There is something to be said for a bald-headed gnome with the power, according to his biographer, to seduce any woman he wanted, including the most celebrated and desirable actress of the day, despite being handicapped by red-rimmed eyes, bad breath and crooked teeth ‘of three colours, white, yellow and black’. And something more deserves to be said about the seducer’s rabble-rousing demagoguery that allowed him to pave the way for fascism, and for the nationalist hatred of democracy that blighted Europe after the first world war. But whether those deserts really require 200,000 words is another matter.
The gnome was Gabriele d’Annunzio, who stumbled into the footnotes of history when he seized the Yugoslav city of Rijeka, or Fiume, in 1919 on behalf of Italy. He was by then the most famous literary figure in the country — ‘the greatest Italian poet since Dante’, Lucy Hughes-Hallett suggests, as well as a dramatist whose incendiary play provoked a riot, and a novelist admired by James Joyce.
He was also an inveterate note-taker, absorbed by the detail of his own life which he recorded in lengthy, self-congratulatory style. For a biographer, such personal material is dusted with gold, but is liable to lure the best of writers into its maze of self-justifying significance.
To tackle her flamboyantly narcissistic subject, Hughes-Hallett decided to abandon chronology in favour of a mosaic of information presented in foxtrot tempo so that the slow development of characters or conversations alternates with the quick collapse of whole years into a few paragraphs.
For almost 300 pages, this idiosyncratic structure works astonishingly well. The high spots of D’Annunzio’s fascinating yet repellent career appear in a kaleidoscope that places his birth in the Abruzzi capital of Pescara long after the first steps of his rapid climb to fame as journalist and poet in the 1880s, and the flying accident that blinded him in one eye during the first world war comes before his famous affair in the 1890s with the actress, Eleanora Duse — the Elizabeth Taylor of her time — that established D’Annunzio as Italy’s top celebrity stud.
His spendthrift ways, his eagerness for speed in planes and cars, his seductive technique of filling rooms with roses, his taste for neo-classical statuary and over-furnished rooms are all touched upon, and the notebooks provide copious reference to his sexual preferences. Of his first meeting with the actress Ida Rubinstein at an opening night party he wrote:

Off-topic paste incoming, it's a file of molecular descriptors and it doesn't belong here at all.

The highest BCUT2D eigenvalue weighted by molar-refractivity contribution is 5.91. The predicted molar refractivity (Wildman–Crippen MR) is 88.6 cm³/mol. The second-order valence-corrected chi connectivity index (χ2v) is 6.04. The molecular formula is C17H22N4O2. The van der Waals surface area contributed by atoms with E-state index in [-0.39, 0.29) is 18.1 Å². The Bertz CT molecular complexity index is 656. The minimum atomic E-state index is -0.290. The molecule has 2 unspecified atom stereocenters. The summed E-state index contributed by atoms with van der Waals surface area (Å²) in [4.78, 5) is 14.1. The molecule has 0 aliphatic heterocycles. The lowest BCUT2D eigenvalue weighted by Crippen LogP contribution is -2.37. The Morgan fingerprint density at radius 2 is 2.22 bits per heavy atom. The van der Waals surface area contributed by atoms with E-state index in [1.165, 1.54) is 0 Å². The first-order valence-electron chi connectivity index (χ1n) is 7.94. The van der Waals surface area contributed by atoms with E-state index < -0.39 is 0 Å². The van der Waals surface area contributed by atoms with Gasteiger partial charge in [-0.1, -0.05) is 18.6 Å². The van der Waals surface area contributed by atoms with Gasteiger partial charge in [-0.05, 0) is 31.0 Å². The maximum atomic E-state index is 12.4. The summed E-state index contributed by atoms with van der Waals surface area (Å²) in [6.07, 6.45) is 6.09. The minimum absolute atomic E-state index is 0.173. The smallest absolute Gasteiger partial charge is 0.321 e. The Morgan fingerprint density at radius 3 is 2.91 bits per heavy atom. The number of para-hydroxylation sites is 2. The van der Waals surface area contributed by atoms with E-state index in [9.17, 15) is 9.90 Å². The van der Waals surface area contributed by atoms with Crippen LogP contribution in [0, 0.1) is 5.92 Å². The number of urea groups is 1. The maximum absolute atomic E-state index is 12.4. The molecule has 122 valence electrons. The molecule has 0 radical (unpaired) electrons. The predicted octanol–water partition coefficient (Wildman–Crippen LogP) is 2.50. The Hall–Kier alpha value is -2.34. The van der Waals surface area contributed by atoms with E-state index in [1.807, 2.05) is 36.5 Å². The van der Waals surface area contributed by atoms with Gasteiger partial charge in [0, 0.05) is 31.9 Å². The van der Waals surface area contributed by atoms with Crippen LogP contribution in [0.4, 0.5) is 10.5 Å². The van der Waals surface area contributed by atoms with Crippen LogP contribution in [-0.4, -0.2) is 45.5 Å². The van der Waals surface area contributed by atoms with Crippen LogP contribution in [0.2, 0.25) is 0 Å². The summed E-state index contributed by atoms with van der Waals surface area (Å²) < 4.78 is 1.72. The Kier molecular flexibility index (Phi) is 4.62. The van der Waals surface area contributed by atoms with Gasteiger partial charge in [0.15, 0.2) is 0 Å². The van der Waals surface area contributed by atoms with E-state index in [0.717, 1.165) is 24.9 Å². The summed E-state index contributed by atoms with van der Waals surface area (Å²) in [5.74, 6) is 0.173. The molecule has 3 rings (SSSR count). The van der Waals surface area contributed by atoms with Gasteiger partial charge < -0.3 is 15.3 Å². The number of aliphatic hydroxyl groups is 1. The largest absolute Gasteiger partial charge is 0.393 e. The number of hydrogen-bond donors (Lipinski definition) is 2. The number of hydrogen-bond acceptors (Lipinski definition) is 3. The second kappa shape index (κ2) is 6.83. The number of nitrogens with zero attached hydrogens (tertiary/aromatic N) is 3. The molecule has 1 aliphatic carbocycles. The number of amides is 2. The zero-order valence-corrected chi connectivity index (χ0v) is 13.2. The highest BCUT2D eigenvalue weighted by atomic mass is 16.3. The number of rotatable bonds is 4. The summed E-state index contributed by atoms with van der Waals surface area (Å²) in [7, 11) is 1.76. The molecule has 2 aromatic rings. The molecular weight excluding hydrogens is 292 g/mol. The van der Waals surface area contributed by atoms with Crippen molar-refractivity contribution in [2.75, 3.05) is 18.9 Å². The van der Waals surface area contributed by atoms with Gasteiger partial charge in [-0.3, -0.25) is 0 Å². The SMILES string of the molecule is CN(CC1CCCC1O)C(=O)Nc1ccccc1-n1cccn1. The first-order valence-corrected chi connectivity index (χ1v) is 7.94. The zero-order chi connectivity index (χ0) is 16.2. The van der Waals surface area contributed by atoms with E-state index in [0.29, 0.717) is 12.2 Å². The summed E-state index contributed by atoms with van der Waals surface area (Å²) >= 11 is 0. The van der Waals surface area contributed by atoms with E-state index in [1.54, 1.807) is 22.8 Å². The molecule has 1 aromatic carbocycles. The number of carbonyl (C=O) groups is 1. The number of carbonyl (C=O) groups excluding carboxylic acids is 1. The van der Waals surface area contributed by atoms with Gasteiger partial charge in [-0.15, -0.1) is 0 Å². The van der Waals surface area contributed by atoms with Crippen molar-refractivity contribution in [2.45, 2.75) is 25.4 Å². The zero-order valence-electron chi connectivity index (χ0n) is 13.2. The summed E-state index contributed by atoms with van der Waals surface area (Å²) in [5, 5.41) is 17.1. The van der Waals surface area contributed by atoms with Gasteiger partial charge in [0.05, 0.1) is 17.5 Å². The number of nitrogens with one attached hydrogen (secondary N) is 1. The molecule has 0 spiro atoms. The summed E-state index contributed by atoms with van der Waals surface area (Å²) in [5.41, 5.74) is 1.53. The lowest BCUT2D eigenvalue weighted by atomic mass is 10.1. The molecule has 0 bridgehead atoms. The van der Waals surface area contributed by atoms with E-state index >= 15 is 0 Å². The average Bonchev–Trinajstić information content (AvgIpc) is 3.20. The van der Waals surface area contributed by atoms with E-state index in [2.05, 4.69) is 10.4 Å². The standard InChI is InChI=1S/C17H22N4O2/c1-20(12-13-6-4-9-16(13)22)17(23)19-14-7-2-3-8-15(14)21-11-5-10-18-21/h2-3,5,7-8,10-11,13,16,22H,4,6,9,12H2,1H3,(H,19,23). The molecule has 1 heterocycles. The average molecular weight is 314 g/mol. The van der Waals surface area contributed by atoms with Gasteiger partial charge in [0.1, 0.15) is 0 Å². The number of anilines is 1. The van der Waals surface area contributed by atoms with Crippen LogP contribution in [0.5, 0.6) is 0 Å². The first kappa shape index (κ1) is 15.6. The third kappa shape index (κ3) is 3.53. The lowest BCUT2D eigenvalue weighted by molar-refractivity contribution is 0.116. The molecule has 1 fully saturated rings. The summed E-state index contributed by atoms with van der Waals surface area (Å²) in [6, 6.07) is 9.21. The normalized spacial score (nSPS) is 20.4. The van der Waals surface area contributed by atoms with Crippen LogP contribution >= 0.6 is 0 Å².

Seeing at close quarters those marvellous naked legs, with my usual boldness I threw myself to the ground and — quite oblivious of my swallow-tail coat — kissed the feet, rose, still kissing, from the ankle to the knee and up along the thigh to the crotch, kissing with lips as swift and supple as a flautist’s scurrying over the stops of a double flute.
The swallow-tailed coat is a brilliant detail, but the exploit still sounds more uncomfortable than credible.
D’Annunzio owed his celebrity status in these early years to his writing, and the dearth of direct quotation, especially from his poetry, is a drawback. Not even the opening lines of his endlessly anthologised ‘La pioggia nel pineto’ (‘Rain in the pinewood’) are offered, although the onomatapoeic description — rain on pines, scaley and bristly, rain on myrtles divine — and the springy rhythm and easy rhyming go a long way to explain his poetry’s extraordinary popularity:
Piove su i pini
Scagliosi ed irti,
Piove su i mirti
Nevertheless, the first half of The Pike — a nickname bestowed on the young D’Annunzio by friends in tribute to his cold, voracious ambition — is hugely enjoyable, not least because the biographical style matches the subject’s solipsistic assumption that history was what happened to him.
The book’s major weakness lies in the failure of nerve that mars its second half. With the outbreak of war in 1914, thekaleidoscopic structure succumbs to the chronology of outside events. Presumably the change was made because this is the period when D’Annunzio’s literary fame became political, and his ecstatic worship of sensation evolved into the advocacy of violence. But it means that episodes already described, such as his flying exploits during the war and the taking of Fiume in 1919, now return with a wealth of notebook-derived detail that is wearying rather than illuminating. And, once set against the unbearable waste of war, and the terrible blood-letting at Caporetto in 1917 that precipitated Italy’s postwar constitutional crisis, D’Annunzio’s vicious ideals and vacuous morality are stripped of all disguise. They do not make for easy reading.
Despite these flaws, The Pike stands out for its imaginative exploration of a poet who, although barely read today, still serves as a template for the politics of bombast and bunga-bunga.
This article first appeared in the print edition of The Spectator magazine, dated 19 January 2013